Food security experts predict that Mauritania, where 70 percent of food eaten is imported, may face its highest ever levels of hunger in 2008, and aid agency representatives are concerned they do not have enough money to meet people’s needs amid skyrocketing food prices and dwindling cereals for sale on world markets.
“This could be the year of all dangers. All the shocks may be present - oil price rises, raw material price rises, food commodity price rises, a reorganisation of the main ocean trading routes, as well as a weakening of the dollar,” Giancarlo Cirri, representative of the UN World Food Programme (WFP) told IRIN.
Acute malnutrition already affected 11.9 percent of Mauritanians in 2007, according to a September 2007 ministry of health and UN children’s agency (UNICEF) study. In the country’s 17 worst-affected communes, one in five people was found to lack adequate food.
Cirri predicts the latest government and WFP food security survey, due out in April, will see a 15 percent rise in the number of families with inadequate food to get through the year. “We are now facing a double emergency – escalating prices and dwindling availability of grains,” Cirri said.
According to villagers IRIN spoke to in southern Mauritania’s agricultural belt, oil prices have more than doubled, from US$0.77 per litre in 2007 to US$1.50 a year later.
Photo: Anna Jefferys/IRIN
|Women and children in M’beida village in southern Mauritania are worried about their dwindling grain stocks|
Wheat and sorghum prices in Mauritania rose by 40 percent from May 2007 to January 2008 while millet prices rose by half. In late 2007, several towns and cities in the vast, desert country were hit by riots over food prices.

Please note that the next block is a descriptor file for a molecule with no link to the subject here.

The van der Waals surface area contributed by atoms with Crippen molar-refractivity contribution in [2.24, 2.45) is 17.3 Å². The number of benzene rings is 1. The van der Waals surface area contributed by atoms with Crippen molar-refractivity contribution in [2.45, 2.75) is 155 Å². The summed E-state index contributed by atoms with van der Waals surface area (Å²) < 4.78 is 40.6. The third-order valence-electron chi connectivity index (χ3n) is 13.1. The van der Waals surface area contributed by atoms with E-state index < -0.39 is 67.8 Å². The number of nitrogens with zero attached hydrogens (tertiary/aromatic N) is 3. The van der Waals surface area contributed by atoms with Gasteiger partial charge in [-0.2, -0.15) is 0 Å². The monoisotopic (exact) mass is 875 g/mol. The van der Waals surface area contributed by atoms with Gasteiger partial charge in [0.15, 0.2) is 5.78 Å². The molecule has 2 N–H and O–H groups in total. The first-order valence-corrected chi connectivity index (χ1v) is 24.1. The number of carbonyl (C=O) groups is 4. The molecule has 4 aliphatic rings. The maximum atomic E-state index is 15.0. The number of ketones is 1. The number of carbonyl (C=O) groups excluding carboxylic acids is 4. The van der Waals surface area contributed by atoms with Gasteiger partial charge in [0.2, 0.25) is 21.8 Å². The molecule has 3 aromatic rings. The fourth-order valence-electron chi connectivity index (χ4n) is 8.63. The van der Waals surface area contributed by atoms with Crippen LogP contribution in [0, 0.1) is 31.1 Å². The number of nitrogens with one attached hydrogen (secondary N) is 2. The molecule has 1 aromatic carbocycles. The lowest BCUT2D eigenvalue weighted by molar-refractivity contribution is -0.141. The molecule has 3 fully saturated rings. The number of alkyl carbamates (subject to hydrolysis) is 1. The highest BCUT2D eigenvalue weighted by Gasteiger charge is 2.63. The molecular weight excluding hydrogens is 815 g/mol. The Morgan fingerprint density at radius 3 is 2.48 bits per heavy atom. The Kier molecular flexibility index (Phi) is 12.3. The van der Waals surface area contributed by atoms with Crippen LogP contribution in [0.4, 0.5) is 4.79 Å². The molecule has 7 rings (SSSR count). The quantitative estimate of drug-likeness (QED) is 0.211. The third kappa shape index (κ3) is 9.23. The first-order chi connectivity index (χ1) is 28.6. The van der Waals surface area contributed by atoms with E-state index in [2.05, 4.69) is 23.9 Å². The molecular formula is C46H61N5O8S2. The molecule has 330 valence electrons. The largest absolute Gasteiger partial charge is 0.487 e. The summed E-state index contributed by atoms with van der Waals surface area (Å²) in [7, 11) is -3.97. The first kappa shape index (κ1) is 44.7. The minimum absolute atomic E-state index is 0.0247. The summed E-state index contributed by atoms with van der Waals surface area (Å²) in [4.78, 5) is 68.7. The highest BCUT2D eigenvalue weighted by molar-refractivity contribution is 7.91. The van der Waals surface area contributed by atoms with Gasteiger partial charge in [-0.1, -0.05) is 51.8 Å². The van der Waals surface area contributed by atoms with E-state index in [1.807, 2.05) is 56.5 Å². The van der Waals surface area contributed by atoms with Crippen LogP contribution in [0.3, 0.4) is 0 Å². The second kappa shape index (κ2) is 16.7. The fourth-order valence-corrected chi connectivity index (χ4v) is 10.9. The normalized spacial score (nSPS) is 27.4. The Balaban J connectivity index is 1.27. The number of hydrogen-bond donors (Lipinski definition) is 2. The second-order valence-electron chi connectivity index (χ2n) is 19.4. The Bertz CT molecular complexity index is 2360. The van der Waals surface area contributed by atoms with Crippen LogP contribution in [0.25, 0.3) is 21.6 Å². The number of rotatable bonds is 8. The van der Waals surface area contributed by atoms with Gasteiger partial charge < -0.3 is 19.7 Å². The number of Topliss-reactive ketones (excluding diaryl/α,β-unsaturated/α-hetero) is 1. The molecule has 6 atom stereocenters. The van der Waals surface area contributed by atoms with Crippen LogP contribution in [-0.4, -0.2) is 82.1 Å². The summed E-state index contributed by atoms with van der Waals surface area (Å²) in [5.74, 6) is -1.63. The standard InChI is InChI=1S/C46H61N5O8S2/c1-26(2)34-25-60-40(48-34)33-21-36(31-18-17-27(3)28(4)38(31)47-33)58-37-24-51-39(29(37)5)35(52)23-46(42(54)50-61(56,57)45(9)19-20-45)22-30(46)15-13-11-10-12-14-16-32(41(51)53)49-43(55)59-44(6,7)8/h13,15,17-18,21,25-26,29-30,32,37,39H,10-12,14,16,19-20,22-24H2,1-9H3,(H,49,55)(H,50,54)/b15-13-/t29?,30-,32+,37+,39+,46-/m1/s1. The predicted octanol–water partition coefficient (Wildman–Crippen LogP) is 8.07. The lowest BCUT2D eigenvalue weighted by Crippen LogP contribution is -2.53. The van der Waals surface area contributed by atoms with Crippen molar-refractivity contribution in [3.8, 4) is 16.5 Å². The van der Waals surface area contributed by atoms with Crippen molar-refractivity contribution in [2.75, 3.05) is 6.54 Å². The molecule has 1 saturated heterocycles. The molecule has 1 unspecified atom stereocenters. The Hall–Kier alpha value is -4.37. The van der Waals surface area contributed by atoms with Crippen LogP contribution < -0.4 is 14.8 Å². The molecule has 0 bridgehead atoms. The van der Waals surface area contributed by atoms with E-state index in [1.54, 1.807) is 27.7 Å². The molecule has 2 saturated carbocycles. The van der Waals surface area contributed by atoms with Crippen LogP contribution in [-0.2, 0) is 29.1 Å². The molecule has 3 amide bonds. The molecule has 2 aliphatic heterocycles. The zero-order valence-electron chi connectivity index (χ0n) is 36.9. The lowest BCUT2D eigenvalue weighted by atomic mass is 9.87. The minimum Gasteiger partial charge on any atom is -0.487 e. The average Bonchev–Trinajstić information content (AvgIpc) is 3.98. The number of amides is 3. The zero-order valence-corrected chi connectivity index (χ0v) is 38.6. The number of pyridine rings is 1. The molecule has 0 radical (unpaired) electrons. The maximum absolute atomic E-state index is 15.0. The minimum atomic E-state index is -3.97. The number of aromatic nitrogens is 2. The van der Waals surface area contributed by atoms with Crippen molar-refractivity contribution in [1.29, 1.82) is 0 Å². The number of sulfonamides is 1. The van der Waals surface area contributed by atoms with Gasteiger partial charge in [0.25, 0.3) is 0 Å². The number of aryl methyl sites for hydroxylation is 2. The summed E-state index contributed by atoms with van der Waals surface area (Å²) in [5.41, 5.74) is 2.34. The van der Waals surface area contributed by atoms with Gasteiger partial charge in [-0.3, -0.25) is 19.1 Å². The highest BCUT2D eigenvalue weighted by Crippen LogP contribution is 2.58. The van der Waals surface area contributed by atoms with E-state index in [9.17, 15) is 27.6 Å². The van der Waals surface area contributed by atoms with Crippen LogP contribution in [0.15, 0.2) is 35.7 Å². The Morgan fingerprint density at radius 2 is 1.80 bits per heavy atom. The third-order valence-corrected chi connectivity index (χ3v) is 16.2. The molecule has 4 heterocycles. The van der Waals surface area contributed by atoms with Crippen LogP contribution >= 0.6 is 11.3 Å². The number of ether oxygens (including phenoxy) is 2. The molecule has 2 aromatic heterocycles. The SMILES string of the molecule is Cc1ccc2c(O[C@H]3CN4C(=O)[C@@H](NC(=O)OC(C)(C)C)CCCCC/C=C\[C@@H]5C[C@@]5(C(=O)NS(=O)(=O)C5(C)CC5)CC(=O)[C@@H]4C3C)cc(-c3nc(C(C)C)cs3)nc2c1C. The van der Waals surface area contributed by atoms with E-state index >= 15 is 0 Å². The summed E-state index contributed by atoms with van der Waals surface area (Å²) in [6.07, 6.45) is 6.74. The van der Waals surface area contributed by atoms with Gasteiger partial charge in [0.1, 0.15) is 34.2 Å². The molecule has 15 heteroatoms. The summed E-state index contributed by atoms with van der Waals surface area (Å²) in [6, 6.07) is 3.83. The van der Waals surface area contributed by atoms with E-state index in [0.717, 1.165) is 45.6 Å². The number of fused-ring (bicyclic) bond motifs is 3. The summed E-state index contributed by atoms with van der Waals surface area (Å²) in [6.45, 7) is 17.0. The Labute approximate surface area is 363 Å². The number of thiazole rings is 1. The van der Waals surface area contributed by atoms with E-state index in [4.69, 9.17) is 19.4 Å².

The government has allocated US$3.2 million to build up national food security stocks in 2007, and is supplying grain to 1,200 community-based stocks across the country. But Mohamed el Hady at the Commissariat for social protection and food security (CPSSA) told IRIN it does not have enough substantive reserve stocks to meet a large-scale food security crisis in 2008.
“High prices make it increasingly difficult for us to retain the levels country’s central emergency grain reserve,” said Hady.
While donors pledged generous aid sums to the Mauritanian government at a December 2007 conference, promising US$2.6 billion in response to the US$2.1 billion requested, when it comes to food aid, much of this money has “not yet come through”, according to an official familiar with aid budgets in Mauritania.
Meanwhile, aid agency representatives are worried they do not have enough stocks to meet a large-scale crisis. Cirri estimates WFP Mauritania faces a deficit of US$6 million to cover its food security operations between March and July 2008.